On July 31, 1993, I took my very first international flight when my family moved from the city of my birth to the first of four other places I have come to live in so far. Looking back, I think of that day as the last time I was an uninterrupted, continuous, unselfconscious self, the last time the trajectory of my life was unsplintered—and not yet the ever-expanding fractal it resembles today.
In her poem, Claire Schwartz writes “Classification // is a country,” but there is no taxonomy for the widening sprawl of my life. The roots cannot always be traced. I have become familiar with many languages. And others that once comprised the fabric of my thoughts have grown unfamiliar. Family have become strangers then become family again; and strangers have become family and become strangers again. Cadences and cultures that were once at the center are now othered. On one shoulder sits the parrot of cultural smugness, on the other crippling nostalgia.
Often, things that have been left behind appear spontaneously in the middle of everything. A complaint I suddenly find in my mouth, the tug of a 1980s advertising jingle, a song starring Sridevi, the recently deceased Bollywood icon, show up like the crumble of foreign currency in the pockets of laundered clothes. Other times, it is the present that I furrow my brow at. Not unlike the grandfather in Kenji C. Liu’s bilingual poem, I inhabit the theme park of the here and now, in which I, a little Indian schoolgirl, am also an American cowboy. The languages of my heart run as parallel lines, not so much occasionally intersecting as abruptly materializing in each other’s paths like inconvenient Hindu gods.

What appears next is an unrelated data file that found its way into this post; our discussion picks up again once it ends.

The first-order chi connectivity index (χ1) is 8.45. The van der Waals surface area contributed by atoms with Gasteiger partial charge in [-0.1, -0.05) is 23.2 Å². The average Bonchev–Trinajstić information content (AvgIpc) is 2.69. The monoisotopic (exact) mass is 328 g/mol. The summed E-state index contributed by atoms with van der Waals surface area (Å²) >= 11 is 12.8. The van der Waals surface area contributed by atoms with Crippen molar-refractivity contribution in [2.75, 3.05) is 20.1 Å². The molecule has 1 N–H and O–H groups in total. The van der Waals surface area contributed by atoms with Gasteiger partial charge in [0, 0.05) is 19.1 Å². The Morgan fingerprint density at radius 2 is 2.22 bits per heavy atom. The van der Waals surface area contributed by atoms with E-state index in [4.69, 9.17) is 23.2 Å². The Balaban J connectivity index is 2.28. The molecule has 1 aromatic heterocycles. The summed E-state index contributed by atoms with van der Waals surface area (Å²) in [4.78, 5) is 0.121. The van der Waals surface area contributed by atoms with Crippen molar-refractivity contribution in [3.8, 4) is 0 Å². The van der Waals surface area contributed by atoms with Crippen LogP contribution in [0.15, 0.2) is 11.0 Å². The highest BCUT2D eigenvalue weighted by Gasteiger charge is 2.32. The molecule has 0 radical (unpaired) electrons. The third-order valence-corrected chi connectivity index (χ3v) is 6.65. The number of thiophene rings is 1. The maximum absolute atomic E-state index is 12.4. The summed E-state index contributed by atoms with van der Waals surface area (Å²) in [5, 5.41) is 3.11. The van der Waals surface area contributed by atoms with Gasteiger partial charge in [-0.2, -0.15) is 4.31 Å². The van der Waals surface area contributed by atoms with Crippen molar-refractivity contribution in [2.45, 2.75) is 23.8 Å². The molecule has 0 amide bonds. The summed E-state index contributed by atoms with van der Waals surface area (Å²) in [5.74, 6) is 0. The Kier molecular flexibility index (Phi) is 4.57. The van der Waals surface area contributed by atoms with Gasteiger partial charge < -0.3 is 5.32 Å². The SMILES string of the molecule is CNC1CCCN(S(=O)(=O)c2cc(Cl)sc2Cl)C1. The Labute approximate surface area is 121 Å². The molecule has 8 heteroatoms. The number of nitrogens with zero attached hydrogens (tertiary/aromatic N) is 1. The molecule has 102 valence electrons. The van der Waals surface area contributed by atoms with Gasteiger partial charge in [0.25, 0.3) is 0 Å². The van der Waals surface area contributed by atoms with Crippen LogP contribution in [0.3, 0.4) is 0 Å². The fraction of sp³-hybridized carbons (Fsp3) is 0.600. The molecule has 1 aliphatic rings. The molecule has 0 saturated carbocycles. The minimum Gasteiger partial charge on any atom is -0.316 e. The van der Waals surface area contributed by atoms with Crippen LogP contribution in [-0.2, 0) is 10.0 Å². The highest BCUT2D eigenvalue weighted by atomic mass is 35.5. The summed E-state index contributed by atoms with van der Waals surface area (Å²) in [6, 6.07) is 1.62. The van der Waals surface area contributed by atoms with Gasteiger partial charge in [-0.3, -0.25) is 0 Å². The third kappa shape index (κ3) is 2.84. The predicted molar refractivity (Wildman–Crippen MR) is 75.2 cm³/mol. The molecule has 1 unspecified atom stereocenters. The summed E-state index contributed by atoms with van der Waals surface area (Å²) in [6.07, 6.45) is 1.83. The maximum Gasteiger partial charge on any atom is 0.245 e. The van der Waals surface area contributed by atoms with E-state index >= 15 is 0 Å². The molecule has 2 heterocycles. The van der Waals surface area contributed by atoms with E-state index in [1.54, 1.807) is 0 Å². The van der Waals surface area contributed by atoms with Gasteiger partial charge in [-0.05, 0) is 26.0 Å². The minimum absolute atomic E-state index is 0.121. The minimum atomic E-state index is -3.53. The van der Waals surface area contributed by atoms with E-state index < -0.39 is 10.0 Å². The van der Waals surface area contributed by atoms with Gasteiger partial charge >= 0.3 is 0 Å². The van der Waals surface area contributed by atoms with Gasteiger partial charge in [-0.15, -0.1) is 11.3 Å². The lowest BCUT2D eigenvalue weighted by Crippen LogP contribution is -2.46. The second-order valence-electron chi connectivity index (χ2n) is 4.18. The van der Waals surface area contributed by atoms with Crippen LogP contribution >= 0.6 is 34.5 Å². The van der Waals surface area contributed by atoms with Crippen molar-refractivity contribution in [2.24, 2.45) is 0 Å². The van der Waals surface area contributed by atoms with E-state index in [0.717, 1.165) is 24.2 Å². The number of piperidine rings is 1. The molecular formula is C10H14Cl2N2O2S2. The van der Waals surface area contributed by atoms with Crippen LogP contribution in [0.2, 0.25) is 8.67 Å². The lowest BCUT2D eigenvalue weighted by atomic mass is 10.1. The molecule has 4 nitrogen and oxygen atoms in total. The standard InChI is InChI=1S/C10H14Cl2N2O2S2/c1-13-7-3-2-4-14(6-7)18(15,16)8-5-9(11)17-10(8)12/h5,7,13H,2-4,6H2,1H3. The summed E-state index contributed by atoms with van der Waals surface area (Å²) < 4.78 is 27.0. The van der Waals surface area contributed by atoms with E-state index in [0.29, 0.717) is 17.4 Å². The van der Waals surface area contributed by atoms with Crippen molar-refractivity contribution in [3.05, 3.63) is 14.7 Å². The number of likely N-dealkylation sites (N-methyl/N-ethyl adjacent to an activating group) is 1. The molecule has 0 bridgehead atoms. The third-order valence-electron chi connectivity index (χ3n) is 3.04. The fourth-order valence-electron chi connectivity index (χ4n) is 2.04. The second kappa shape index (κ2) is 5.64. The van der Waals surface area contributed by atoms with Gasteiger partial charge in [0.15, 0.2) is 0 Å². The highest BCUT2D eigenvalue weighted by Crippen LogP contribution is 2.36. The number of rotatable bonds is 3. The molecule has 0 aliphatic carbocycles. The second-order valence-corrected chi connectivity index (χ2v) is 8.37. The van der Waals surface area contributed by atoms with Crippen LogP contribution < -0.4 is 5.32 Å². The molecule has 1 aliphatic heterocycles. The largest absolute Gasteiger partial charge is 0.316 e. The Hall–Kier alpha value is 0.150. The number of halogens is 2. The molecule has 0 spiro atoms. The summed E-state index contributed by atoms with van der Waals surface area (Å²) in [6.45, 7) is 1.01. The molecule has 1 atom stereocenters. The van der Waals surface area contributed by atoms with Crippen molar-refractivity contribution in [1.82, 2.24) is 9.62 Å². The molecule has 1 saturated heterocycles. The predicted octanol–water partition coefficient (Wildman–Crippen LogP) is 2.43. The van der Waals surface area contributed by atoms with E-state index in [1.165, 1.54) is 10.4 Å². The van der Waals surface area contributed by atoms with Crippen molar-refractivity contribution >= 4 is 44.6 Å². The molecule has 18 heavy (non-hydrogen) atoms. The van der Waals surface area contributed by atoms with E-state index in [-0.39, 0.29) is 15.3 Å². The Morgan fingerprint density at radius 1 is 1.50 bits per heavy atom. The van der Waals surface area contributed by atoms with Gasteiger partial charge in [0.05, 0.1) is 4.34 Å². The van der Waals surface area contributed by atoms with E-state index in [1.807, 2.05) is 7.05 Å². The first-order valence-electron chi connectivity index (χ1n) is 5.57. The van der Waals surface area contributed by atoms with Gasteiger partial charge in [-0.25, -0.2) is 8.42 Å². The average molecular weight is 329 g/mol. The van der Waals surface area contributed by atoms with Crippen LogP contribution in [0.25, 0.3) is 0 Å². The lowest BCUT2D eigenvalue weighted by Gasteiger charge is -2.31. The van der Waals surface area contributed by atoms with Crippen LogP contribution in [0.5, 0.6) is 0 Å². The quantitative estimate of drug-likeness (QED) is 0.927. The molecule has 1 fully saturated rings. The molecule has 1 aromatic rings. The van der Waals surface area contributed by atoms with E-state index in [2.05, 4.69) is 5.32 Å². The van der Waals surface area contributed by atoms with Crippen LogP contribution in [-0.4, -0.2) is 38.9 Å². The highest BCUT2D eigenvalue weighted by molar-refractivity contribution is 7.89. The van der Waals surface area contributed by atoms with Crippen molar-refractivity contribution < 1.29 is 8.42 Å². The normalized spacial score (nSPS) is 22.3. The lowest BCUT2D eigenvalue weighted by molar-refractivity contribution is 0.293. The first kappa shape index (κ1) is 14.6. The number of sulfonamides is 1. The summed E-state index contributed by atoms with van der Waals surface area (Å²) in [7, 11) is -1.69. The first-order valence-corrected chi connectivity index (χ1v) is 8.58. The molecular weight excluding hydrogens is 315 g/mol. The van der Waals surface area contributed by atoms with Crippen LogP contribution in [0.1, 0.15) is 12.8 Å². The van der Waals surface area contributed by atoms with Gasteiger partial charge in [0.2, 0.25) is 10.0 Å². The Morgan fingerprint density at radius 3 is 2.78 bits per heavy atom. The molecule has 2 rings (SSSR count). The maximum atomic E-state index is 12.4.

Sometimes, I imagine taking the journey back, to a parallel India in which I never left, walking to the front door of some apartment, ringing the doorbell and coming face to face with the woman I might have been, the woman I have gone on being since 1993. It would be a scene perhaps like the last stanza of Benedict Robinson’s poem in this Dispatch, where two people from opposite sides of a great catastrophe are “standing in the dust / looking” at each other, “Not knowing whether to kneel, or lunge.” As Schwartz writes, “we might / share a homeland.”